In New York, the UAE sponsored the latest failed Security Council resolution, and its representative declared, “The international system is teetering on the brink. For this war signals that might makes right, that compliance with international humanitarian law depends on the identity of the victim and the perpetrator.”

And yet neither the UAE nor Bahrain has renounced their Abraham deals with Israel, nor their roles in U.S. “might makes right” policies that have wreaked havoc in the Middle East for decades. Over a thousand US Air Force personnel and dozens of U.S. warplanes are still based at the Al-Dhafra Airbase in Abu Dhabi, while Manama in Bahrain, which the U.S. Navy has used as a base since 1941, remains the headquarters of the U.S. Fifth Fleet.

Many experts compare apartheid Israel to apartheid South Africa. Speeches at the UN may have helped to bring down South Africa’s apartheid regime, but change didn’t come until countries around the world embraced a global campaign to economically and politically isolate it.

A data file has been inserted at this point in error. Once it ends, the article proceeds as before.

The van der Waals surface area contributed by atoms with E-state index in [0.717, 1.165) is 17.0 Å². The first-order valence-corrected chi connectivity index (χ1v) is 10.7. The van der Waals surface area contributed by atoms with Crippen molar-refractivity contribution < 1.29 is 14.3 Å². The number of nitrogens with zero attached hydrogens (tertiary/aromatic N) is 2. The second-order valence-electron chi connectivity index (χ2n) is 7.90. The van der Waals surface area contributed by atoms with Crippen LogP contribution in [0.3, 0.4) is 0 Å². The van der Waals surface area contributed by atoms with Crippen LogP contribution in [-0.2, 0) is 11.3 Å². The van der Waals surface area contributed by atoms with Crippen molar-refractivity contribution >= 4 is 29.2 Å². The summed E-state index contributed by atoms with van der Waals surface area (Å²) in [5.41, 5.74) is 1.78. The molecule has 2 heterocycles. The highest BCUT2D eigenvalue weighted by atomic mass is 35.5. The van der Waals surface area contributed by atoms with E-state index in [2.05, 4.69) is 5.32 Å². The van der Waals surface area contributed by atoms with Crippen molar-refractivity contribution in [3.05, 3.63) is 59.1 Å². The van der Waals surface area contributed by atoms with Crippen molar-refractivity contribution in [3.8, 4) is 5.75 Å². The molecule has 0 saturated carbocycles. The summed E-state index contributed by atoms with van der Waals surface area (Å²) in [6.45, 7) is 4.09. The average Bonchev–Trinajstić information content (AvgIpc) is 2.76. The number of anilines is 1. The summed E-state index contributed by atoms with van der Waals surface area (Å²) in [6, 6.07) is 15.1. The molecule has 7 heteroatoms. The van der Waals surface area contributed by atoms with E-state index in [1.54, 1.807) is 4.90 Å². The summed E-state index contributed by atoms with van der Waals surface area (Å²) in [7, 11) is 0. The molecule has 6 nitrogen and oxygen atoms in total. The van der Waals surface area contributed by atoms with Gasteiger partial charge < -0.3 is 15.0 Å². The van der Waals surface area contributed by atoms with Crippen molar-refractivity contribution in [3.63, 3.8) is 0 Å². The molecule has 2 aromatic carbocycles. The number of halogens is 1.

The reason Israel’s die-hard supporters in the United States have tried to ban, or even criminalize, the campaign for Boycott, Divestment and Sanctions (BDS) is not that it is illegitimate or anti-semitic. It is precisely because boycotting, sanctioning and divesting from Israel may be an effective strategy to help bring down its genocidal, expansionist and unaccountable regime.

U.S. Alternate Representative to the U.N. Robert Wood told the Security Council that there is a “fundamental disconnect between the discussions that we have been having in this chamber and the realities on the ground” in Gaza, implying that only Israeli and U.S. views of the conflict deserve to be taken seriously.